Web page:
FREE e-Newsletter
Important News - Hot Topics
Get them Now!

Criminal Justice Degrees - Columbia Southern University
Let Columbia Southern University help you change your community with an MBA in...

Top News

Oakland Protesters Get $1M+ Settlement

June 25, 2013  | 

Oakland PD officers arrest protesters on Nov. 5, 2010. Screenshot via Youth Radio/YouTube.
Oakland PD officers arrest protesters on Nov. 5, 2010. Screenshot via Youth Radio/YouTube.
About 150 protesters arrested by the Oakland Police Department during an Oscar Grant rally in 2010 will have their arrest records expunged and receive at least $4,500 each under an agreement reached with the city and Alameda County.

The $1.025 million settlement, which was preliminarily approved by a federal judge this month, stems from a class-action lawsuit filed by the National Lawyers Guild that claimed the city and county failed to follow state law or their own rules during the detention and arrest of protesters near Sixth Avenue and East 18th Street on Nov. 5, 2010.

Protesters said they were never given a chance to disperse when police halted a march that was to take place between downtown Oakland and the Fruitvale BART station. Then, after they were detained, protesters were made to sit in Alameda County Sheriff's Office buses and later in holding cells for up to 24 hours without ever being formally booked into jail.

Under state law, a person cannot be held for that long if only arrested on a misdemeanor charge, as was the case with the protesters.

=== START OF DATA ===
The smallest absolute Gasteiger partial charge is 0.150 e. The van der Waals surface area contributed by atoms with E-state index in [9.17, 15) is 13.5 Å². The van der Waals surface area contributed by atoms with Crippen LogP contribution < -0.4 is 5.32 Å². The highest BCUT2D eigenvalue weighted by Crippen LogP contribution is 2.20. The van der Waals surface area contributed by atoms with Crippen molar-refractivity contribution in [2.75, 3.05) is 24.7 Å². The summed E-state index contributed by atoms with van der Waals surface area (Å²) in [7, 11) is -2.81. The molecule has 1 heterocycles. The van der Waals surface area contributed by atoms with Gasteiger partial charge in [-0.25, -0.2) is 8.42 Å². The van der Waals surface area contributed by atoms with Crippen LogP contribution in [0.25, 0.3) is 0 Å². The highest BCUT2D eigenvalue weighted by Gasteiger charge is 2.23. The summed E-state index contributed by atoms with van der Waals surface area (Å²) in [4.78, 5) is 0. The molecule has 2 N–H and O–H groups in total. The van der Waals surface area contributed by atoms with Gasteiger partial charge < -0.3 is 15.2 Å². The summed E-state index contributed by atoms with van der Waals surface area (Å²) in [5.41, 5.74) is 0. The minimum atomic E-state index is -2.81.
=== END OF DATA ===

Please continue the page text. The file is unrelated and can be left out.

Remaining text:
Read the full Oakland Tribune story. View raw footage of the protest here.


Oakland Mob Smashes Windshields, 100 Arrested

Protesters Massing In Oakland, As Officers Ready Themselves

Comments (6)

Displaying 1 - 6 of 6

Capt. Crunch @ 6/25/2013 3:20 PM

This is unbelievable I wonder if the protesters had a permit to protest.

[email protected] @ 6/25/2013 5:01 PM

Yep, Welcome to kalifornia, land of fruits and nuts, where everybody gets money and a free ride, except first responders. They get the shaft. Blues, Stay Safe.

AJ @ 6/26/2013 6:34 AM

Interesting concept... so if I see someone breaking the law I should politely ask them to stop before taking any enforcement action?

Capt. Crunch @ 6/26/2013 10:43 AM

To BobAZ (aka) sponge Bob, you mentioned fruits and nuts this must be your kind of place.

Sgt. Mike @ 6/26/2013 8:13 PM

That's $675,000 for the criminals and $350,000 for their lawyers. Justice at work.

[email protected] @ 6/27/2013 6:39 PM

capt.crunch, I was using a quote attributed to Oscar Wilde in discribing your beloved home state. Having read more of your sheeple posts then I can stomach I can figure your either A: Not an LEO, B: A desk rider or C: A bloody fool.
Blues, Stay Safe.

Join the Discussion

POLICE Magazine does not tolerate comments that include profanity, personal attacks or antisocial behavior (such as "spamming" or "trolling"). This and other inappropriate content or material will be removed. We reserve the right to block any user who violates this, including removing all content posted by that user.

Other Recent News

Agencies Engage in "Wage War" to Fill Recruit Ranks
Highway Patrol Col. Mike Rapich has observed what he calls a “wage war” among agencies...
DC Officer Training Now Includes African-American History
The department is partnering with the University of the District of Columbia Community...
Swinerton, Golden West College Open Regional Criminal Justice Training Center
The new Criminal Justice Training Center consists of a two-story 38,932 square foot...
VirTra and Force Science Institute Announce Law Enforcement Training
The goal of the program is to encourage law enforcement professionals to apply the...

Police Magazine